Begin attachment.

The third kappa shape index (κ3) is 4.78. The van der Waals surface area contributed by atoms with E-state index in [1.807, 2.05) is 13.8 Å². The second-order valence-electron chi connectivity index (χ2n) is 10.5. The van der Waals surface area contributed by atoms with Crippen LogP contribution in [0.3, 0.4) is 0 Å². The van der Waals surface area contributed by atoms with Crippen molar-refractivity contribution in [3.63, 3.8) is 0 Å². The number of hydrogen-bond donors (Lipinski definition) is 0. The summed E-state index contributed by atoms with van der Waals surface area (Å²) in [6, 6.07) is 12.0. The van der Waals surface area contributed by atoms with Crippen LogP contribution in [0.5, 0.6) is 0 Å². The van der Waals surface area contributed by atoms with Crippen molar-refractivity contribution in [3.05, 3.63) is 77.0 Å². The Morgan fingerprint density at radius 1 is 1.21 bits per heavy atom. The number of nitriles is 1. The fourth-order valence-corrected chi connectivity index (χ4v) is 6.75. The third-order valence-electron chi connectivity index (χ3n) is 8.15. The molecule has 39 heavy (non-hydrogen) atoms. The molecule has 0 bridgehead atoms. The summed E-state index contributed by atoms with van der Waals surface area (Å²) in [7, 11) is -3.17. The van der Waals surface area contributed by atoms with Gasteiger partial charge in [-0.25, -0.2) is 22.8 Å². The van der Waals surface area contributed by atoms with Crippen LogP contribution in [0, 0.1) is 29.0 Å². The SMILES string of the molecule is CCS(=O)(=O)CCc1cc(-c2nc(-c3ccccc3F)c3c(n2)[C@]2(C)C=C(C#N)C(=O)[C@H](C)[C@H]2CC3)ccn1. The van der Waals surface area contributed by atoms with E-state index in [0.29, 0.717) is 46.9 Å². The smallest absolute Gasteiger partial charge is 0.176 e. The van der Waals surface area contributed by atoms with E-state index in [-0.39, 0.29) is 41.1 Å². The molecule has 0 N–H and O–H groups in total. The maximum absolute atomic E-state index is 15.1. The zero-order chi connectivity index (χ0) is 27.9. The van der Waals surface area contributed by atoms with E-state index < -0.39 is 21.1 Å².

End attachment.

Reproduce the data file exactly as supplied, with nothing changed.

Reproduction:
The third kappa shape index (κ3) is 4.78. The van der Waals surface area contributed by atoms with E-state index in [1.807, 2.05) is 13.8 Å². The second-order valence-electron chi connectivity index (χ2n) is 10.5. The van der Waals surface area contributed by atoms with Crippen LogP contribution in [0.3, 0.4) is 0 Å². The van der Waals surface area contributed by atoms with Crippen molar-refractivity contribution in [3.63, 3.8) is 0 Å². The number of hydrogen-bond donors (Lipinski definition) is 0. The summed E-state index contributed by atoms with van der Waals surface area (Å²) in [6, 6.07) is 12.0. The van der Waals surface area contributed by atoms with Crippen LogP contribution in [0.5, 0.6) is 0 Å². The van der Waals surface area contributed by atoms with Crippen molar-refractivity contribution in [3.05, 3.63) is 77.0 Å². The Morgan fingerprint density at radius 1 is 1.21 bits per heavy atom. The number of nitriles is 1. The fourth-order valence-corrected chi connectivity index (χ4v) is 6.75. The third-order valence-electron chi connectivity index (χ3n) is 8.15. The molecule has 39 heavy (non-hydrogen) atoms. The molecule has 0 bridgehead atoms. The summed E-state index contributed by atoms with van der Waals surface area (Å²) in [7, 11) is -3.17. The van der Waals surface area contributed by atoms with Gasteiger partial charge in [-0.25, -0.2) is 22.8 Å². The van der Waals surface area contributed by atoms with Crippen LogP contribution in [0, 0.1) is 29.0 Å². The SMILES string of the molecule is CCS(=O)(=O)CCc1cc(-c2nc(-c3ccccc3F)c3c(n2)[C@]2(C)C=C(C#N)C(=O)[C@H](C)[C@H]2CC3)ccn1. The van der Waals surface area contributed by atoms with E-state index in [0.29, 0.717) is 46.9 Å². The smallest absolute Gasteiger partial charge is 0.176 e. The van der Waals surface area contributed by atoms with E-state index in [-0.39, 0.29) is 41.1 Å². The molecule has 0 N–H and O–H groups in total. The maximum absolute atomic E-state index is 15.1. The zero-order chi connectivity index (χ0) is 27.9. The van der Waals surface area contributed by atoms with E-state index < -0.39 is 21.1 Å².